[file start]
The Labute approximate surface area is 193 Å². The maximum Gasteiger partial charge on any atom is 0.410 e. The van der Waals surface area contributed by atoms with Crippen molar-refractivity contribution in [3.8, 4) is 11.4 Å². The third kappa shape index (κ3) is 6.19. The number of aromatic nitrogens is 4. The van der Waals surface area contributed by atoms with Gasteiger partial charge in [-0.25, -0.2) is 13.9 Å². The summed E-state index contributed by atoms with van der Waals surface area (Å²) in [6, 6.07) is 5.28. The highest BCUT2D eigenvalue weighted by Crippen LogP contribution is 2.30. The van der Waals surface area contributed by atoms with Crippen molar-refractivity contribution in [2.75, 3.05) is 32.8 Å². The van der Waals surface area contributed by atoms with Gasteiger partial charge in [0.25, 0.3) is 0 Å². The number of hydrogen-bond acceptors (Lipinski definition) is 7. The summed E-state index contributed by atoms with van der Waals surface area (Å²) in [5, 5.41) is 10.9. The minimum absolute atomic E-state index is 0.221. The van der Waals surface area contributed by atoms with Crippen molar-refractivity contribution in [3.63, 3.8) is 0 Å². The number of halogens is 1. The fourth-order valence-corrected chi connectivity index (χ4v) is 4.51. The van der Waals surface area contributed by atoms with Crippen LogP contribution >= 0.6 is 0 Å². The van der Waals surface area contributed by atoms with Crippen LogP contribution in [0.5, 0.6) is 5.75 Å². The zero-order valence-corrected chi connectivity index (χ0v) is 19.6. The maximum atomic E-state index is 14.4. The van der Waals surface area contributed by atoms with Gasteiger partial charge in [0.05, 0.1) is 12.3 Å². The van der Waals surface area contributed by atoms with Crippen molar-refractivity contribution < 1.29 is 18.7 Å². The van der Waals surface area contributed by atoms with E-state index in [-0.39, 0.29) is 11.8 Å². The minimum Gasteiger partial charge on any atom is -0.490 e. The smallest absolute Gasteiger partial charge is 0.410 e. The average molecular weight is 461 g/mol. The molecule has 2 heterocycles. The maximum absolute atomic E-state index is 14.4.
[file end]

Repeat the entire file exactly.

The Labute approximate surface area is 193 Å². The maximum Gasteiger partial charge on any atom is 0.410 e. The van der Waals surface area contributed by atoms with Crippen molar-refractivity contribution in [3.8, 4) is 11.4 Å². The third kappa shape index (κ3) is 6.19. The number of aromatic nitrogens is 4. The van der Waals surface area contributed by atoms with Gasteiger partial charge in [-0.25, -0.2) is 13.9 Å². The summed E-state index contributed by atoms with van der Waals surface area (Å²) in [6, 6.07) is 5.28. The highest BCUT2D eigenvalue weighted by Crippen LogP contribution is 2.30. The van der Waals surface area contributed by atoms with Crippen molar-refractivity contribution in [2.75, 3.05) is 32.8 Å². The van der Waals surface area contributed by atoms with Gasteiger partial charge in [0.25, 0.3) is 0 Å². The number of hydrogen-bond acceptors (Lipinski definition) is 7. The summed E-state index contributed by atoms with van der Waals surface area (Å²) in [5, 5.41) is 10.9. The minimum absolute atomic E-state index is 0.221. The van der Waals surface area contributed by atoms with Crippen molar-refractivity contribution in [3.63, 3.8) is 0 Å². The number of halogens is 1. The fourth-order valence-corrected chi connectivity index (χ4v) is 4.51. The van der Waals surface area contributed by atoms with Crippen LogP contribution >= 0.6 is 0 Å². The van der Waals surface area contributed by atoms with Crippen LogP contribution in [0.5, 0.6) is 5.75 Å². The zero-order valence-corrected chi connectivity index (χ0v) is 19.6. The maximum atomic E-state index is 14.4. The van der Waals surface area contributed by atoms with Gasteiger partial charge in [0.05, 0.1) is 12.3 Å². The van der Waals surface area contributed by atoms with Crippen molar-refractivity contribution < 1.29 is 18.7 Å². The van der Waals surface area contributed by atoms with E-state index in [-0.39, 0.29) is 11.8 Å². The minimum Gasteiger partial charge on any atom is -0.490 e. The smallest absolute Gasteiger partial charge is 0.410 e. The average molecular weight is 461 g/mol. The molecule has 2 heterocycles. The maximum absolute atomic E-state index is 14.4.